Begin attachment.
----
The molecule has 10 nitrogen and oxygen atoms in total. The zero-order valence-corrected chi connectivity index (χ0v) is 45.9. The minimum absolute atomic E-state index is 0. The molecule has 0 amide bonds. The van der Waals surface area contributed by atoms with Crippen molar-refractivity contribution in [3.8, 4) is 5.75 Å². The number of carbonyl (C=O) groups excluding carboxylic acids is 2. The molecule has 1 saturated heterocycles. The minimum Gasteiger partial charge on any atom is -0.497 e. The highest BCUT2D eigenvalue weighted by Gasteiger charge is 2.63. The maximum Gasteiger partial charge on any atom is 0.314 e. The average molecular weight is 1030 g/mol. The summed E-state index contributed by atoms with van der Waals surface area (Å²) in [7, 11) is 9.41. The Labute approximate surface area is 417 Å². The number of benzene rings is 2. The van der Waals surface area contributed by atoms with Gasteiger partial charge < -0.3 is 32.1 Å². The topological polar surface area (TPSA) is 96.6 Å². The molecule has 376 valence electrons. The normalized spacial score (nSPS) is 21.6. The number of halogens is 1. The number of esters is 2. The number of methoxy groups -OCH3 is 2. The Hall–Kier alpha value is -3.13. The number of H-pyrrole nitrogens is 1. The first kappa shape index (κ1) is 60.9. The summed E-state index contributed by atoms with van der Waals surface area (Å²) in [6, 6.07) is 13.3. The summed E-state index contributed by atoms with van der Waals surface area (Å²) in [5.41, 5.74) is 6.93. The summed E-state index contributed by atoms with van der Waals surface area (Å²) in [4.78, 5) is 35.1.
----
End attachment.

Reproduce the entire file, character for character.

The molecule has 10 nitrogen and oxygen atoms in total. The zero-order valence-corrected chi connectivity index (χ0v) is 45.9. The minimum absolute atomic E-state index is 0. The molecule has 0 amide bonds. The van der Waals surface area contributed by atoms with Crippen molar-refractivity contribution in [3.8, 4) is 5.75 Å². The number of carbonyl (C=O) groups excluding carboxylic acids is 2. The molecule has 1 saturated heterocycles. The minimum Gasteiger partial charge on any atom is -0.497 e. The highest BCUT2D eigenvalue weighted by Gasteiger charge is 2.63. The maximum Gasteiger partial charge on any atom is 0.314 e. The average molecular weight is 1030 g/mol. The summed E-state index contributed by atoms with van der Waals surface area (Å²) in [7, 11) is 9.41. The Labute approximate surface area is 417 Å². The number of benzene rings is 2. The van der Waals surface area contributed by atoms with Gasteiger partial charge < -0.3 is 32.1 Å². The topological polar surface area (TPSA) is 96.6 Å². The molecule has 376 valence electrons. The normalized spacial score (nSPS) is 21.6. The number of halogens is 1. The number of esters is 2. The number of methoxy groups -OCH3 is 2. The Hall–Kier alpha value is -3.13. The number of H-pyrrole nitrogens is 1. The first kappa shape index (κ1) is 60.9. The summed E-state index contributed by atoms with van der Waals surface area (Å²) in [6, 6.07) is 13.3. The summed E-state index contributed by atoms with van der Waals surface area (Å²) in [5.41, 5.74) is 6.93. The summed E-state index contributed by atoms with van der Waals surface area (Å²) in [4.78, 5) is 35.1.